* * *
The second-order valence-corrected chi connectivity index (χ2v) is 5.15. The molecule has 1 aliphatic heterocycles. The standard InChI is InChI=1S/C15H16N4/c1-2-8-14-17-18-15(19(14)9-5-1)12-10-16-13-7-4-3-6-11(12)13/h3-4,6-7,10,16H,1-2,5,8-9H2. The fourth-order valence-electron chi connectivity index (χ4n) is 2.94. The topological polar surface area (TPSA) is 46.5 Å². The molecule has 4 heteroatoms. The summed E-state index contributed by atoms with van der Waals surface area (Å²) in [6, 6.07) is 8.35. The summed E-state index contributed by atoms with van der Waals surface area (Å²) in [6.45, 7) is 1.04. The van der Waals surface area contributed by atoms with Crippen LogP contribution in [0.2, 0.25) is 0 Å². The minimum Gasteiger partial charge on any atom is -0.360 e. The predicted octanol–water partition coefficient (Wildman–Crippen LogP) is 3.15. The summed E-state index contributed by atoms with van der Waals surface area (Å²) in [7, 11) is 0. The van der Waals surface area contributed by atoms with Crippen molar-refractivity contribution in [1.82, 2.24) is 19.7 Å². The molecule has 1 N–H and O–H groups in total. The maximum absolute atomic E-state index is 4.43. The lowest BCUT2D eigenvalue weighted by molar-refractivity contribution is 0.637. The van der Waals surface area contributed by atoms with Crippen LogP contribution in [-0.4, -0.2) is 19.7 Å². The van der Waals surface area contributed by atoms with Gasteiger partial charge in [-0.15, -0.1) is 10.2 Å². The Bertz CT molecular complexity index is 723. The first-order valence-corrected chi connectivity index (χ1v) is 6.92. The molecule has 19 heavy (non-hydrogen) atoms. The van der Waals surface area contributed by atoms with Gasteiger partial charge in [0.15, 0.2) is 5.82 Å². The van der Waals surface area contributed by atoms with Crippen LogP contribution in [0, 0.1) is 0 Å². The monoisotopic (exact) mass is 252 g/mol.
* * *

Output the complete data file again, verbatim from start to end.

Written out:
The second-order valence-corrected chi connectivity index (χ2v) is 5.15. The molecule has 1 aliphatic heterocycles. The standard InChI is InChI=1S/C15H16N4/c1-2-8-14-17-18-15(19(14)9-5-1)12-10-16-13-7-4-3-6-11(12)13/h3-4,6-7,10,16H,1-2,5,8-9H2. The fourth-order valence-electron chi connectivity index (χ4n) is 2.94. The topological polar surface area (TPSA) is 46.5 Å². The molecule has 4 heteroatoms. The summed E-state index contributed by atoms with van der Waals surface area (Å²) in [6, 6.07) is 8.35. The summed E-state index contributed by atoms with van der Waals surface area (Å²) in [6.45, 7) is 1.04. The van der Waals surface area contributed by atoms with Crippen LogP contribution in [0.2, 0.25) is 0 Å². The minimum Gasteiger partial charge on any atom is -0.360 e. The predicted octanol–water partition coefficient (Wildman–Crippen LogP) is 3.15. The summed E-state index contributed by atoms with van der Waals surface area (Å²) in [7, 11) is 0. The van der Waals surface area contributed by atoms with Crippen molar-refractivity contribution in [1.82, 2.24) is 19.7 Å². The molecule has 1 N–H and O–H groups in total. The maximum absolute atomic E-state index is 4.43. The lowest BCUT2D eigenvalue weighted by molar-refractivity contribution is 0.637. The van der Waals surface area contributed by atoms with Crippen LogP contribution in [-0.4, -0.2) is 19.7 Å². The van der Waals surface area contributed by atoms with Gasteiger partial charge in [-0.15, -0.1) is 10.2 Å². The Bertz CT molecular complexity index is 723. The first-order valence-corrected chi connectivity index (χ1v) is 6.92. The molecule has 19 heavy (non-hydrogen) atoms. The van der Waals surface area contributed by atoms with Gasteiger partial charge in [0.15, 0.2) is 5.82 Å². The van der Waals surface area contributed by atoms with Crippen LogP contribution in [0, 0.1) is 0 Å². The monoisotopic (exact) mass is 252 g/mol.